> Could you be more specific?
>
>
> Ok, off the top of my head:
>
> What's the security context of the proposed QUIC datachannel? Does it
> share the same cert/fingerprint as DTLS (if you have both) active?
>

The JS specifies the cert.  It's up to it to decide.


> If it doesn't use the same cert, how does it tie back to the SDP
>
and via that to the CORS and from there to the originating domain?
>

It's up to the JS to control any tie back to SDP.


> How does this work with IdP ?
>

It doesn't.  But neither does IdP.


>
> How are the SRTP keys generated ? -
>
Do you always have to start DTLS to create them? Or does QUIC do this ?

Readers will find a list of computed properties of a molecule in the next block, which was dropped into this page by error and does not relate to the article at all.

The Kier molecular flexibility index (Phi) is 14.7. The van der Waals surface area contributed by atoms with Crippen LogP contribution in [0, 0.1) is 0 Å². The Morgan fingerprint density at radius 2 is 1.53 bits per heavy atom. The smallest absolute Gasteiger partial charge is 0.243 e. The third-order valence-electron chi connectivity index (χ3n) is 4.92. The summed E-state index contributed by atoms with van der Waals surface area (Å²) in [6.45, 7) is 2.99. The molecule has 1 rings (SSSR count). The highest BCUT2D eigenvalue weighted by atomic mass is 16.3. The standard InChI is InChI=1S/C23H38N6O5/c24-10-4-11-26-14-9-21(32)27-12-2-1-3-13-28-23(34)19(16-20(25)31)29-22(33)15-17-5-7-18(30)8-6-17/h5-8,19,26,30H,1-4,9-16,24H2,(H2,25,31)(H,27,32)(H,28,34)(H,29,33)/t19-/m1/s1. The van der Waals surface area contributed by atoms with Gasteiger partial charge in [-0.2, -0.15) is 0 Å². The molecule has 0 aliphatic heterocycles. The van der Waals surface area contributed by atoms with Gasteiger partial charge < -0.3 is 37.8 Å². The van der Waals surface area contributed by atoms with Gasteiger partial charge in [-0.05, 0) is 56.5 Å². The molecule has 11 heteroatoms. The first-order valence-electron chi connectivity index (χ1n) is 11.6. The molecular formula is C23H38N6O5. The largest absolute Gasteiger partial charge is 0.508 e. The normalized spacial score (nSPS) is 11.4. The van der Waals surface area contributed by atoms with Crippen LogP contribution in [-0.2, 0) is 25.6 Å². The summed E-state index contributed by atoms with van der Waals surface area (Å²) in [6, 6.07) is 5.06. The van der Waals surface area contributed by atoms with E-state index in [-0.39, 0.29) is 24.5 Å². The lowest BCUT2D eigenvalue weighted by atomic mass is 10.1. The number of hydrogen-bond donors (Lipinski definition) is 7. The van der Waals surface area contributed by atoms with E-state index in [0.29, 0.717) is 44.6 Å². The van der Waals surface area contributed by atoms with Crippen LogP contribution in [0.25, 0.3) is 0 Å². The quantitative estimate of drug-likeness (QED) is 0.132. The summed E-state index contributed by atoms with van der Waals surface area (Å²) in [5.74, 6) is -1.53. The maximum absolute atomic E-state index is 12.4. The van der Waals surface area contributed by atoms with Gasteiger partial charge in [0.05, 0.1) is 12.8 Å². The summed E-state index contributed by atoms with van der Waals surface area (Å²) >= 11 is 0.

> What happens if
> both protocols are available - who creates the SRTP key material?
>


They aren't.  This is for data channels (and media over QUIC, eventually),
not a replacement for DTLS-SRTP.  We could come up with a replacement for
DTLS-SRTP, but that's not what we're proposing right now.


>
> It looks like QUIC doesn't do labels on streams, what happens if an app
> wants labeled streams -
>

That's up to the JS to decide.  A few bytes at the front of a stream seems
straightforward if it wants to do that.



> does it have to use DTLS/SCTP?
>

No.


>
> Where will you set the SRTP crypto mode? It is currently set in a DTLS
> extension.
>

This is not a replacement for DTLS-SRTP.  That could be proposed, but
that's not this proposal.


>
> The answers to these questions each imply a possible failure mode.
>

I'm not really seeing a failure mode except one that JS creates for itself.


>
> - Thats all before I've had coffee.
>
>
>
>
>>
>>
>> 2.  Something like "let's not do any untested things in 2.0, and QUIC is
>> untested”.
>>
>>